Bernadette attended St. Andrew Grade School and St. Michael Center for high school, both in Chicago, and graduated from the latter in 1952. Bernadette entered the Congregation of the Sisters of Providence on July 1, 1956, received the name Sister Mary Adrian, and professed first and perpetual vows on August 15, 1958 and 1963, respectively.
She earned a bachelor’s degree in education from Saint Mary-of-the-Woods College and in 1974, a nursing degree from St. Joseph Hospital in Joliet, Illinois. During her 63 years as a Sister of Providence, she ministered as a teacher for seven years in schools in Indiana. As a registered nurse, she served mostly in Illinois, and for a number of years, at our Motherhouse infirmary, as well as in hospice care in Connecticut and Cook County, Illinois. She had various roles as a nurse: School nurse, nursing supervisor, geriatric nurse, hospice nurse, director of nursing, nurse educator and nurse consultant. After her retirement from active nursing, she continued serving sisters in the Chicago area who needed care when they were ill and served in St. Zachary Parish in Des Plaines for many years as visitor and Communion Minister to the Sick. In 2017, she herself became a health care resident and dedicated herself to the ministry of prayer.
Sister Jeanne Hagelskamp came to know Sister Mary Adrian as a novice, some 43 years ago.
“When I was a novice, I often worked in the infirmary on weekends and was almost always assigned to the fourth floor, where Sister Mary Adrian was supervisor. Not having worked in a healthcare facility before, I was definitely a neophyte. I appreciated that Sister Mary Adrian always took the time to show me exactly how something should be done, so that I could deliver the best possible care to the patients and provide patient notes that were concise yet accurate. I learned so much about healthcare during that year. It was a real blessing of the year to work closely with Sister Mary Adrian and to have the opportunity to experience her at her best … her dry wit, her compassion to patients, and her kindness and gratitude to me for helping out.”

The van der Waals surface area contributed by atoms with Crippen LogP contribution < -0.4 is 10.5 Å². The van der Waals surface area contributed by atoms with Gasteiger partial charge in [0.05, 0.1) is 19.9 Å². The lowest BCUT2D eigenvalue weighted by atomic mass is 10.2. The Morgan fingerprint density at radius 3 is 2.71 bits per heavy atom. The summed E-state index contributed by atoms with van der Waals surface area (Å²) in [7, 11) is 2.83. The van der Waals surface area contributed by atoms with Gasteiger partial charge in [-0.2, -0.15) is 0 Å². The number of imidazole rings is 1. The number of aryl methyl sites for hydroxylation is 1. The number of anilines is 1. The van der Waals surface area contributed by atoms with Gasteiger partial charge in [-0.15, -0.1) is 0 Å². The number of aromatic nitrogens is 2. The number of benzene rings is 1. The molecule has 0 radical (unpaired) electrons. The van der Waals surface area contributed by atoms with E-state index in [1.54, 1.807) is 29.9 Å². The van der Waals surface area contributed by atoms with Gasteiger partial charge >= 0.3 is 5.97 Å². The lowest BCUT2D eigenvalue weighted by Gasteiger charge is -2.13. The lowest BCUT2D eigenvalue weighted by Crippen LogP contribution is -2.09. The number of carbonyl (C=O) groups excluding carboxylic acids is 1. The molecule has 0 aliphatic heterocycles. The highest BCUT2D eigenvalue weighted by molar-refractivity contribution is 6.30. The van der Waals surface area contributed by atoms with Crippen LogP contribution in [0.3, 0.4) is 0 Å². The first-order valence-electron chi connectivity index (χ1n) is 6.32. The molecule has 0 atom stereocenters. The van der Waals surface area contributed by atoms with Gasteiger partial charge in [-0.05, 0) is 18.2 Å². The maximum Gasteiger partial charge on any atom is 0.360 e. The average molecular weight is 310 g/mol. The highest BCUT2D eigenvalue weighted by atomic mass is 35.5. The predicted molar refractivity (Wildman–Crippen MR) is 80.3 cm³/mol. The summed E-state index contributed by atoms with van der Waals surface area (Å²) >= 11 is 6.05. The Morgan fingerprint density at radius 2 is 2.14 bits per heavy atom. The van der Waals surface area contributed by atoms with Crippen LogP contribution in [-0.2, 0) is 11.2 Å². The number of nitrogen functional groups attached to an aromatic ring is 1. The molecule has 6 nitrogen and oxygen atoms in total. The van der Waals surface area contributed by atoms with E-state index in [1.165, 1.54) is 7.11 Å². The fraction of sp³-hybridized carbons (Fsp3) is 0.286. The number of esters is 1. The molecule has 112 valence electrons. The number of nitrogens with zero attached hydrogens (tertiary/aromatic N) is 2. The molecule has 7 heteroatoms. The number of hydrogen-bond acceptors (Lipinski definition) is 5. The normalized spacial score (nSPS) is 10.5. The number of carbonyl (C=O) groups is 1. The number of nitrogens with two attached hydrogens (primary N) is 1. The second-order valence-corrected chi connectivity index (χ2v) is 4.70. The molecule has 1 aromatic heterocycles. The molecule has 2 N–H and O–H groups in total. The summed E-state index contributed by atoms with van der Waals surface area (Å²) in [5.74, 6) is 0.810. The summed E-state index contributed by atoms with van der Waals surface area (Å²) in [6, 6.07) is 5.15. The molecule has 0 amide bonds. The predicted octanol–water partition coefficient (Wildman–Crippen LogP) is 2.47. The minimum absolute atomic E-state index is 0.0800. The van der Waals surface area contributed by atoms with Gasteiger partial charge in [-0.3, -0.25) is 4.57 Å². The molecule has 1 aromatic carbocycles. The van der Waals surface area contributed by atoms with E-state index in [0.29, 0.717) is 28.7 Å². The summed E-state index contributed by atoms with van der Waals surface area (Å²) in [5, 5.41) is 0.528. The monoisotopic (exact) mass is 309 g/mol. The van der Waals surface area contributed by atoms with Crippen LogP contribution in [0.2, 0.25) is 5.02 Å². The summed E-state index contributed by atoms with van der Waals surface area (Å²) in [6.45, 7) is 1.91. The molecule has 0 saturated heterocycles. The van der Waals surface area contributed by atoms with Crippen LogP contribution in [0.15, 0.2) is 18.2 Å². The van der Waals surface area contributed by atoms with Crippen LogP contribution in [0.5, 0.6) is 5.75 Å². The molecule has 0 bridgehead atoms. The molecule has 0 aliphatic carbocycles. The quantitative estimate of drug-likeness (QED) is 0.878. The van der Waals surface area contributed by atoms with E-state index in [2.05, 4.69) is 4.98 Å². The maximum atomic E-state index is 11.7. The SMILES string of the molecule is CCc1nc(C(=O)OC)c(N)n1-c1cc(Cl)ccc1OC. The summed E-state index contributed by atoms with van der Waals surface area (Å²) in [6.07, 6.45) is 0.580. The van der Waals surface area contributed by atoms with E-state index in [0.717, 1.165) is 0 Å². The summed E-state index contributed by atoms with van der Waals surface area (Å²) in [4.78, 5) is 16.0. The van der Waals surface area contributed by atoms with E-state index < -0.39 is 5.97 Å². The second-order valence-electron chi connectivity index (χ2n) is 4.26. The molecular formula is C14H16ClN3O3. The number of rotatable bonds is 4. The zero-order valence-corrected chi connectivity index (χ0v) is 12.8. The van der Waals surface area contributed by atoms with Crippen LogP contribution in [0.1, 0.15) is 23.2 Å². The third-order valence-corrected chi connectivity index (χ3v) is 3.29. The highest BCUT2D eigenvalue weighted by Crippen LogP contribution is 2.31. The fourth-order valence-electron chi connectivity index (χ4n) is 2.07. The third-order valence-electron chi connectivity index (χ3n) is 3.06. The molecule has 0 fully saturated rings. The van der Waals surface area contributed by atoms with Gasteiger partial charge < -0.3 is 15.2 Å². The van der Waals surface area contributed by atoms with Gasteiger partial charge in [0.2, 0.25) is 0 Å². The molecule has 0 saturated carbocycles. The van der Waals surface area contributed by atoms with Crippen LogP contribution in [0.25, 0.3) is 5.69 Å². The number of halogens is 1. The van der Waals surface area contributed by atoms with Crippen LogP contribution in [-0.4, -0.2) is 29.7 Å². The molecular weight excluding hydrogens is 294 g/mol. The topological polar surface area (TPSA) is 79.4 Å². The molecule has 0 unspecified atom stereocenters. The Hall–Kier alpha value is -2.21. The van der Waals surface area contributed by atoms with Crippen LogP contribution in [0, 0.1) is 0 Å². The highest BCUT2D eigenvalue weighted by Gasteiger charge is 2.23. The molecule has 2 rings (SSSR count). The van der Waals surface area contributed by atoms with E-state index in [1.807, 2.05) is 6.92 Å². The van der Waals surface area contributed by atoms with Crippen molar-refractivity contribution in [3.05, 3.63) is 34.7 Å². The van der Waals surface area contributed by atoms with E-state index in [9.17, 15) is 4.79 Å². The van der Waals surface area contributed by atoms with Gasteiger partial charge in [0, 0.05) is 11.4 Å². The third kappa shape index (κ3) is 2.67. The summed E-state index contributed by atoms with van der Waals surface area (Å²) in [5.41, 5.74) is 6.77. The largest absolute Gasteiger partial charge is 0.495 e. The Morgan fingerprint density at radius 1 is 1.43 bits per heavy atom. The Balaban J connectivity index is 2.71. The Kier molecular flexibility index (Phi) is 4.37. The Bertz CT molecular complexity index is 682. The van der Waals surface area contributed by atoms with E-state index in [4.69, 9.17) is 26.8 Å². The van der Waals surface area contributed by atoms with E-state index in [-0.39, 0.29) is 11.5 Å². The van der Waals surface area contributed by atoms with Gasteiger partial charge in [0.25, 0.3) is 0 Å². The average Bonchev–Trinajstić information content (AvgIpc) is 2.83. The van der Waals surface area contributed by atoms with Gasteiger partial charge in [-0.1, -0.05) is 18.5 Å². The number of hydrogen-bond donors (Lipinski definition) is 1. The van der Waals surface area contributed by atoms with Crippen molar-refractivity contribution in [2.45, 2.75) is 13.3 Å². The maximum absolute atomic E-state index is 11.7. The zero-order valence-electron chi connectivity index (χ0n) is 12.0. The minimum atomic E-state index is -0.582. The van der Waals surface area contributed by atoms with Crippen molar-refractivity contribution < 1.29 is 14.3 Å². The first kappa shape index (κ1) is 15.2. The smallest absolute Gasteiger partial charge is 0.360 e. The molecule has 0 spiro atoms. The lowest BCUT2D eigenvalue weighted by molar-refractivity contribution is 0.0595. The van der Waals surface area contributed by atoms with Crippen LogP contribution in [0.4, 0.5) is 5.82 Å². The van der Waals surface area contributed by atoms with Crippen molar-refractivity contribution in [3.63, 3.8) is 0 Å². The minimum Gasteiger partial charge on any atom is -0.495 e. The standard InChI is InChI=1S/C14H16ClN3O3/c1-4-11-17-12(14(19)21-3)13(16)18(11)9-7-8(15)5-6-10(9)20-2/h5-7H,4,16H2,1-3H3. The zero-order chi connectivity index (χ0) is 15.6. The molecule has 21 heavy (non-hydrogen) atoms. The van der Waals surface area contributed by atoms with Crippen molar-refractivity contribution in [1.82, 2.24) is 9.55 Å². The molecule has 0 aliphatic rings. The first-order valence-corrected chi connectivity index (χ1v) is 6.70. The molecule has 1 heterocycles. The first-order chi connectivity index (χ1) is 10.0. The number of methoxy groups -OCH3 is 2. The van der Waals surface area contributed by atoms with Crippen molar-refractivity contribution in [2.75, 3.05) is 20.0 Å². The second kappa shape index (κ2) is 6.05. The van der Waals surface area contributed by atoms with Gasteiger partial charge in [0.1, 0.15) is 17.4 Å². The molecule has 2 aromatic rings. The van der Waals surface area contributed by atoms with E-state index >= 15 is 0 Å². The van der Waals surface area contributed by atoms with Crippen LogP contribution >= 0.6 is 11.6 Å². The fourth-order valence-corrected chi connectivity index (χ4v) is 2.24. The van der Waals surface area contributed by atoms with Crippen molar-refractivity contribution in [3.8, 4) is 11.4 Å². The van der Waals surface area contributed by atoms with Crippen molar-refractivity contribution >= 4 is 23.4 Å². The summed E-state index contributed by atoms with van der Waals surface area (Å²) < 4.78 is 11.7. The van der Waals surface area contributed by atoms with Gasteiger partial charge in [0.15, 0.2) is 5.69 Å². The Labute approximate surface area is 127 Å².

Brother Matthew Zemel of the Society of the Divine Word, who has been a friend for 30-plus years and is with us today, spoke of Mary Adrian’s ministry at their health care residence in the late 1980s.
“If a nursing employee could not come to work because of car trouble, Mary Adrian would go and get the individual and bring them to work. If the weather was bad outside, let us say snow, she would come to work to make sure that someone was here to take care of the elder members of my community. One of my older members liked a beer and burger, and she would take him out and treat him to that once a month,” Brother Matthew said.